October 20, 2020 Breaking News, Latest News, and Videos

Demolishing History:

At the request of Air Force Chief of Staff General “Hap” Arnold, Project RAND (Research and Development) was created in 1948 to prepare for World War III. Arguably America’s first think tank, it was located at Douglas Aircraft in Santa Monica.

A couple of years later, it took offices in the lovely old building at Broadway and Fourth Street, and then, in 1951, the new non-profit RAND Corporation bought eight-plus acres on Main Street across from City Hall from the City for $250,000, used the parcel as collateral to borrow $1.4 million from a San Francisco bank, built the first of its two original buildings, and proceeded to make history.

RAND officials now insist that they don’t make policy, but simply do the research on which policies may be based. In the first decades, they were less modest. According to two former RAND men, they believed they could do anything, and did.

RAND’s original contract with the Air Force was augmented by contracts with other Defense Department agencies, as it devised Cold War stratagems and weapons, such as MAD (Mutually Assured Destruction) and the Neutron Bomb, which kills people but doesn’t damage buildings. RAND men were deeply involved in plotting and overseeing the Vietnam war, and played a leading role in developing weapons for the short-lived War on Poverty. RAND’s Herman Kahn inspired Dr. Strangelove and it was a RAND researcher, Daniel Ellsberg, who released the top-secret Pentagon Papers.

It is hard to imagine a more historically significant site — here or anywhere.

At a Landmarks Commission hearing last week on the City’s proposed demolition of RAND’s Z building requested by resident Ted Winterer, he and other residents and the Los Angeles Conservancy argued against the demolition on these grounds, and Joel Brand of the Santa Monica Conservancy added that there had been “minimal public input” about the City’s plans to demolish the building next month.

Brand was being polite. There has been virtually no community discussion of the proposed demolition.

Subsequent to the City’s $53 million purchase of 11-plus acres of RAND land, City officials, when asked about the fate of the RAND buildings, said that, as a condition of the sale, RAND required that the buildings be removed, but RAND officials have denied imposing any such condition.

In addition to arguing that the buildings are historically significant, a primary criterion for preservation, a number of residents have also suggested that the buildings are perfect candidates for the City’s much-bruited but seldom practiced “adaptive re-use” policy, and could be rehabbed and used for City offices or live/work artists’ studios.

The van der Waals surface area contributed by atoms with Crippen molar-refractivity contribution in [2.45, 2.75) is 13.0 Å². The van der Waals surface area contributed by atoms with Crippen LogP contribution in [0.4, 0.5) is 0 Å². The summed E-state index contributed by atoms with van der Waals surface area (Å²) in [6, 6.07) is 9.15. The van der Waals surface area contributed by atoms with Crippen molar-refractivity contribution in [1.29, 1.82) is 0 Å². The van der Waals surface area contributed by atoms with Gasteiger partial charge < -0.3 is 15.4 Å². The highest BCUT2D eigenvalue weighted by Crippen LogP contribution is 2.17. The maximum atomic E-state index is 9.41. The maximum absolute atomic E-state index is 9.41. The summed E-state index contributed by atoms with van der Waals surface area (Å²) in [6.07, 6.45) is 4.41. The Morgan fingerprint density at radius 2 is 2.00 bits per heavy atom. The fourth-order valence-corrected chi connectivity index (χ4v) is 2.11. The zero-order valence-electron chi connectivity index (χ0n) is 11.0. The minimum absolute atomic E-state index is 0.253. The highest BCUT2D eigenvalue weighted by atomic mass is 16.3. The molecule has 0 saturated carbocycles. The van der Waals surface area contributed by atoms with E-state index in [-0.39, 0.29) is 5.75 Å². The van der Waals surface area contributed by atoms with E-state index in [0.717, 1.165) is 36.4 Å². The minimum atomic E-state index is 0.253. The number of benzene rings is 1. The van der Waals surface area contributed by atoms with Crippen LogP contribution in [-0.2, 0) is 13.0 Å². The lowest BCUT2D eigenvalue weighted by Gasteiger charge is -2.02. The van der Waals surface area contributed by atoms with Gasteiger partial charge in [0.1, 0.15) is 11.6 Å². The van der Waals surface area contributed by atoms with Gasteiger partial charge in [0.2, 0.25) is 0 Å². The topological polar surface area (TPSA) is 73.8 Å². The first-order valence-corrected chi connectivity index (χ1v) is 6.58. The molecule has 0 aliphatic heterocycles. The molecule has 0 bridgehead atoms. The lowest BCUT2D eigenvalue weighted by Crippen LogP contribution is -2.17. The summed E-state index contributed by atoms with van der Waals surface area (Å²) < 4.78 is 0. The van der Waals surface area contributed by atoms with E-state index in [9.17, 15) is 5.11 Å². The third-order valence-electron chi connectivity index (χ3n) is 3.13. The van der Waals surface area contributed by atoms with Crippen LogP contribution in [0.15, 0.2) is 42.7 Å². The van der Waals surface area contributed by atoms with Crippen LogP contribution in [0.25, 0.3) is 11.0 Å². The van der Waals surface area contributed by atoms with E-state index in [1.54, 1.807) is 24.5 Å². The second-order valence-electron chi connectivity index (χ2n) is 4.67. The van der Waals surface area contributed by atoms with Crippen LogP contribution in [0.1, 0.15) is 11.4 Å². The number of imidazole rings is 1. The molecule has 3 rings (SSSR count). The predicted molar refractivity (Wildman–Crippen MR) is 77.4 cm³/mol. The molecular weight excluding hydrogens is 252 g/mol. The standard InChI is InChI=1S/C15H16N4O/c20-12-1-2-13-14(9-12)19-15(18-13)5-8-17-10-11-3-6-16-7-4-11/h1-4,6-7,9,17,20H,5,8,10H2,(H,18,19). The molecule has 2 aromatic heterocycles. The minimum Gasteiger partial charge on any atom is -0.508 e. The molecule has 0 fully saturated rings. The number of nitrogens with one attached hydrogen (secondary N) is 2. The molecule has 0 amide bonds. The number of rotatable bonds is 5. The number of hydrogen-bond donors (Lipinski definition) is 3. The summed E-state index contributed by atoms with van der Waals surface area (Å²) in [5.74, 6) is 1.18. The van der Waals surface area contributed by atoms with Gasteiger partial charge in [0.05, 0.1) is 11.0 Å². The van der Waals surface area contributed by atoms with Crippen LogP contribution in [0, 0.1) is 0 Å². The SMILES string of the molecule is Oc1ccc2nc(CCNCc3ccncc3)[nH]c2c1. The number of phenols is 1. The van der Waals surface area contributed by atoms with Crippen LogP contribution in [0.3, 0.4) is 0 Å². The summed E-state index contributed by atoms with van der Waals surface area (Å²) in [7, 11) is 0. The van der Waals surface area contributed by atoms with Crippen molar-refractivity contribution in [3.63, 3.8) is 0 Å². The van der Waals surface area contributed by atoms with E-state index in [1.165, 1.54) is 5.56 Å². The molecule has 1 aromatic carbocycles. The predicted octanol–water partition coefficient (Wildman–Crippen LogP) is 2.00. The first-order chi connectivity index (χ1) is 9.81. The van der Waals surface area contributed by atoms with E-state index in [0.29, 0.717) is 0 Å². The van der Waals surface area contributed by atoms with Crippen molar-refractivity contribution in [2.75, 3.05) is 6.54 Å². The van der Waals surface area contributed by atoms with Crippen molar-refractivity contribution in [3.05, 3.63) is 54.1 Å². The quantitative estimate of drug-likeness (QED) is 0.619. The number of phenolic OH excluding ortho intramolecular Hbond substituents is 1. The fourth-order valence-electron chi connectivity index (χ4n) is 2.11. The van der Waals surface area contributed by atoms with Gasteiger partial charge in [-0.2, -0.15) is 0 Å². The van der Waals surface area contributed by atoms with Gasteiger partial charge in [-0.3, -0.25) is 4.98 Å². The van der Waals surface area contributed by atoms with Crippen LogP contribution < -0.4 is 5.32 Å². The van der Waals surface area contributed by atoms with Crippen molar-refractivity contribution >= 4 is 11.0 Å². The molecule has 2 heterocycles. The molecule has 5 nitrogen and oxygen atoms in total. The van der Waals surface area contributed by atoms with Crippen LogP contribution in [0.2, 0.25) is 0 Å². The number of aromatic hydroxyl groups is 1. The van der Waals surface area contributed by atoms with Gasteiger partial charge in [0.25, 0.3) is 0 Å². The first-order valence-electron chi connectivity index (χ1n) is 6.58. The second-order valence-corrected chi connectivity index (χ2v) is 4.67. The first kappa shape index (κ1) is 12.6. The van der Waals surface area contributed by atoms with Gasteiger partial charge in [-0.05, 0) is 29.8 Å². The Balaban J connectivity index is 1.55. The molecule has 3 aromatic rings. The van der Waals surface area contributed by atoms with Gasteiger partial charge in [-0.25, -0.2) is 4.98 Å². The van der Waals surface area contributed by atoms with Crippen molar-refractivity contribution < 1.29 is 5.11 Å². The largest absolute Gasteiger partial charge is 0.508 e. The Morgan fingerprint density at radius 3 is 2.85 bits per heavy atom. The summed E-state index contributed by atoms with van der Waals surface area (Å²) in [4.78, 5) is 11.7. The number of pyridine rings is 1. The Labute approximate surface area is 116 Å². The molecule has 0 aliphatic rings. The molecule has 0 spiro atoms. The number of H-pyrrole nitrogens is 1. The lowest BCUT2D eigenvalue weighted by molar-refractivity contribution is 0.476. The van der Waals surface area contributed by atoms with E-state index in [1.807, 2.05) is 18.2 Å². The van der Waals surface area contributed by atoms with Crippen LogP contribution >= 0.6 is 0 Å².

In either case, in addition to preserving these unique buildings, the city would save millions of dollars.

But the City prefers to knock the RAND buildings down and build a new $20 million “City Services” building and as yet unpriced new work/live studios.

Landmarks Commissioners agreed that the demolition of the Z building deserved more attention, but City staff said that, in fact, saving the building is not within the Commission’s purview. In 2000, according to a City staff report, the City Council ceded demolition rights on both buildings to RAND in concert with its plans to construct its new headquarters, exempted the project from Architectural Review Board review, and stipulated that RAND pay for the removal of any hazardous materials found on the site, such as asbestos, which, the report said, has been found there.

In other words, City Hall, which seems to reside permanently in the indefinite future tense, not only decided, on its own, that the buildings should be demolished, but arbitrarily short-circuited its own process, pre-empting both the ARB and Landmarks Commission, as well as residents’ wishes.

Because feeling ran high that RAND is embedded in both the history of the city and the nation, given its significant and sometimes controversial role in U.S. government policy, the Commission decided to agenize the question at a future meeting to discuss drafting a letter to the City Council expressing respect for the building’s history and asking that the buildings be photographed before the demolition.Every week, it seems, we are given further proof that City Hall, meaning City staff and its obedient servants on the City Council, has crossed the line that separates managing from bossing.

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